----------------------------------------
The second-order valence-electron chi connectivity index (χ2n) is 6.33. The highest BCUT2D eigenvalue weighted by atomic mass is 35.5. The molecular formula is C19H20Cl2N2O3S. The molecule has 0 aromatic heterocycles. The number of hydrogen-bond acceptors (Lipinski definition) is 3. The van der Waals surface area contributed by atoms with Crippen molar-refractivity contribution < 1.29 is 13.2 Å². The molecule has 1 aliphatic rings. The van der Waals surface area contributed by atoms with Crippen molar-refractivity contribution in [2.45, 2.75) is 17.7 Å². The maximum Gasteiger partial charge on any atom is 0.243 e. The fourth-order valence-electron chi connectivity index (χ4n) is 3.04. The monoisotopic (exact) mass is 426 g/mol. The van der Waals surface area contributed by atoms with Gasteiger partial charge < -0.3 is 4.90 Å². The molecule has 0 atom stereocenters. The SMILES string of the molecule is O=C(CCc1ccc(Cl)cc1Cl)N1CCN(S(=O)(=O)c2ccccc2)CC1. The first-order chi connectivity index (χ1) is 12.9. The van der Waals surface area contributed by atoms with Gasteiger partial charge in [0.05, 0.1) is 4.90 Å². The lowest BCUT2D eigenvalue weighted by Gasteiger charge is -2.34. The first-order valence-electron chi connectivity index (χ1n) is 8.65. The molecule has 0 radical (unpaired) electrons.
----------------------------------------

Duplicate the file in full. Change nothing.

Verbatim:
The second-order valence-electron chi connectivity index (χ2n) is 6.33. The highest BCUT2D eigenvalue weighted by atomic mass is 35.5. The molecular formula is C19H20Cl2N2O3S. The molecule has 0 aromatic heterocycles. The number of hydrogen-bond acceptors (Lipinski definition) is 3. The van der Waals surface area contributed by atoms with Crippen molar-refractivity contribution < 1.29 is 13.2 Å². The molecule has 1 aliphatic rings. The van der Waals surface area contributed by atoms with Crippen molar-refractivity contribution in [2.45, 2.75) is 17.7 Å². The maximum Gasteiger partial charge on any atom is 0.243 e. The fourth-order valence-electron chi connectivity index (χ4n) is 3.04. The monoisotopic (exact) mass is 426 g/mol. The van der Waals surface area contributed by atoms with Gasteiger partial charge < -0.3 is 4.90 Å². The molecule has 0 atom stereocenters. The SMILES string of the molecule is O=C(CCc1ccc(Cl)cc1Cl)N1CCN(S(=O)(=O)c2ccccc2)CC1. The first-order chi connectivity index (χ1) is 12.9. The van der Waals surface area contributed by atoms with Gasteiger partial charge in [0.05, 0.1) is 4.90 Å². The lowest BCUT2D eigenvalue weighted by Gasteiger charge is -2.34. The first-order valence-electron chi connectivity index (χ1n) is 8.65. The molecule has 0 radical (unpaired) electrons.